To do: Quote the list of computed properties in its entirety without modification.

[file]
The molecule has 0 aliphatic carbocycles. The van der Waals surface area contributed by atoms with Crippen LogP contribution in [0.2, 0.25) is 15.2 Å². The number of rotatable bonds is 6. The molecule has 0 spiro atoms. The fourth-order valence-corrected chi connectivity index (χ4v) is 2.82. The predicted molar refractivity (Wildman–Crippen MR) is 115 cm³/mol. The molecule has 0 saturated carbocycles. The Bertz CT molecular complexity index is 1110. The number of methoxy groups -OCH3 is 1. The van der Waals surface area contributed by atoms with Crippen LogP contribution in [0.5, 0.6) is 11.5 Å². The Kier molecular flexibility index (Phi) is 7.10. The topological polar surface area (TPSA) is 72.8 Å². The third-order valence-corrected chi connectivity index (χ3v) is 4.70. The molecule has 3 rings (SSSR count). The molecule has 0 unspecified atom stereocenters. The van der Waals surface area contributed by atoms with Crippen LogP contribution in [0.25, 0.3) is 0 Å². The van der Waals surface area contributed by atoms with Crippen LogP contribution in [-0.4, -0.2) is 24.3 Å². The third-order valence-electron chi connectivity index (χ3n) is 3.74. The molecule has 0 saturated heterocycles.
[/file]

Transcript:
The molecule has 0 aliphatic carbocycles. The van der Waals surface area contributed by atoms with Crippen LogP contribution in [0.2, 0.25) is 15.2 Å². The number of rotatable bonds is 6. The molecule has 0 spiro atoms. The fourth-order valence-corrected chi connectivity index (χ4v) is 2.82. The predicted molar refractivity (Wildman–Crippen MR) is 115 cm³/mol. The molecule has 0 saturated carbocycles. The Bertz CT molecular complexity index is 1110. The number of methoxy groups -OCH3 is 1. The van der Waals surface area contributed by atoms with Crippen LogP contribution in [0.5, 0.6) is 11.5 Å². The Kier molecular flexibility index (Phi) is 7.10. The topological polar surface area (TPSA) is 72.8 Å². The third-order valence-corrected chi connectivity index (χ3v) is 4.70. The molecule has 3 rings (SSSR count). The molecule has 0 unspecified atom stereocenters. The van der Waals surface area contributed by atoms with Crippen LogP contribution in [0.25, 0.3) is 0 Å². The van der Waals surface area contributed by atoms with Crippen LogP contribution in [-0.4, -0.2) is 24.3 Å². The third-order valence-electron chi connectivity index (χ3n) is 3.74. The molecule has 0 saturated heterocycles.